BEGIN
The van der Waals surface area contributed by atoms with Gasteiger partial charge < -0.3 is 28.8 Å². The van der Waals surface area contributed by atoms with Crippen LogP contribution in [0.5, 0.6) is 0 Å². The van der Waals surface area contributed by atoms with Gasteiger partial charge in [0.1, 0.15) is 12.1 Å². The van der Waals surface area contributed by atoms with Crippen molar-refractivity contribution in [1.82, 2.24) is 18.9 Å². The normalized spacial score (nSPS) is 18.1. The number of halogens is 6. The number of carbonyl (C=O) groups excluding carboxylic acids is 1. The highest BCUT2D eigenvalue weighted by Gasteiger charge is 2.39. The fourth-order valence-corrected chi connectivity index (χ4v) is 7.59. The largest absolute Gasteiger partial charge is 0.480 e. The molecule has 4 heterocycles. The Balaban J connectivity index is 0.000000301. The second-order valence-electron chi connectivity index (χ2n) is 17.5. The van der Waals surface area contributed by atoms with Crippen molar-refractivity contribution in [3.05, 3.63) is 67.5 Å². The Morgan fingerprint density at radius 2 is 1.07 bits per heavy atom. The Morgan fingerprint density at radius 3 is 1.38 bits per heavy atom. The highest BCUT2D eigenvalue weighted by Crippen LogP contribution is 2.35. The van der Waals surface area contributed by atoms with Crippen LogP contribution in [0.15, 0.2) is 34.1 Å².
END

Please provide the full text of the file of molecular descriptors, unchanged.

The van der Waals surface area contributed by atoms with Gasteiger partial charge < -0.3 is 28.8 Å². The van der Waals surface area contributed by atoms with Crippen LogP contribution in [0.5, 0.6) is 0 Å². The van der Waals surface area contributed by atoms with Gasteiger partial charge in [0.1, 0.15) is 12.1 Å². The van der Waals surface area contributed by atoms with Crippen molar-refractivity contribution in [1.82, 2.24) is 18.9 Å². The normalized spacial score (nSPS) is 18.1. The number of halogens is 6. The number of carbonyl (C=O) groups excluding carboxylic acids is 1. The highest BCUT2D eigenvalue weighted by Gasteiger charge is 2.39. The fourth-order valence-corrected chi connectivity index (χ4v) is 7.59. The largest absolute Gasteiger partial charge is 0.480 e. The molecule has 4 heterocycles. The Balaban J connectivity index is 0.000000301. The second-order valence-electron chi connectivity index (χ2n) is 17.5. The van der Waals surface area contributed by atoms with Crippen molar-refractivity contribution in [3.05, 3.63) is 67.5 Å². The Morgan fingerprint density at radius 2 is 1.07 bits per heavy atom. The Morgan fingerprint density at radius 3 is 1.38 bits per heavy atom. The highest BCUT2D eigenvalue weighted by Crippen LogP contribution is 2.35. The van der Waals surface area contributed by atoms with Crippen LogP contribution in [0.15, 0.2) is 34.1 Å².